An early version of Picnic. Written in late 1947 and first performed by the Galveston Little Theater on 27 April 1948, Front Porch represents Inge's most widely acclaimed play in its formative stages of devlopment. Inge's concept for Picnic, the play which won the 1953 Pulitzer Prize for drama, unfolds in the present typescript. Although Inge stated, "Picnic grew out of some of the writing I was awkwardly doing before [Come back little] Sheba," Front Porch is far from an "awkward" attempt. Indeed, under the direction of the talented director, Christian Miller, Front Porch received glowing reviews after its premiere performance at the Galveston Little Theater.
The present typescript, executed by Inge himself and replete with numerous corrections, additions and deletions, focuses on the dreams, frustrated hopes, and ambitions of a group of young inhabitants of a small midwestern town near Kansas City. Each character's longing to live a sophisticated existence in the city and their idle chatter about everyone in town are gracefully deftly presented. Inge eventually streamlined this central theme for Picnic by reducing the number of central charaters to two and intensifying their frustrating dreams of glamorous lives.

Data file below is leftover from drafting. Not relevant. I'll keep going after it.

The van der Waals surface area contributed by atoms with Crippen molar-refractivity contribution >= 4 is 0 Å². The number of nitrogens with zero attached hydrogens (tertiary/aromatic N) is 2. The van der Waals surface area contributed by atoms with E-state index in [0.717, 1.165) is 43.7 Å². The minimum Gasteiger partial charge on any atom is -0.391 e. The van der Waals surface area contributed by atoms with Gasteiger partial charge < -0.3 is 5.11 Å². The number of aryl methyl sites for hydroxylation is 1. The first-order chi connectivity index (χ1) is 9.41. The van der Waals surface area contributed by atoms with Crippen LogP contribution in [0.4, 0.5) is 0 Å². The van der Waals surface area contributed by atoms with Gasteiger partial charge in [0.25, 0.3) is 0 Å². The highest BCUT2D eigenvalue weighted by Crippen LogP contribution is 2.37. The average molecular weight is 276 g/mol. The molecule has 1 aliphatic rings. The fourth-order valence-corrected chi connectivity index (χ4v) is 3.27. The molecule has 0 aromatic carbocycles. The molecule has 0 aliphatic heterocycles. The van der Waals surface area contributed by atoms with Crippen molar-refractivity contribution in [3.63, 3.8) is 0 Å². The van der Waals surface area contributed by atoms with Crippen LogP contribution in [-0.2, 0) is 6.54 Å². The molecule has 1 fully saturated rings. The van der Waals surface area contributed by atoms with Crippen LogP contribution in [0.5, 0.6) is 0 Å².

Together with: typed letter signed ("Bill") in pencil, 1 page (11 x 8 1/2in.; 279 x 215mm), postmarked 23 March 1948, to Christian Miller, director of Front Porch, asking for a copy of the revised version of the play and pictures of the cast if he cannot make it to the premiere; Printed epemera pertaining to Front Porch including newspaper reviews, playbill clippings and a magazine clipping.
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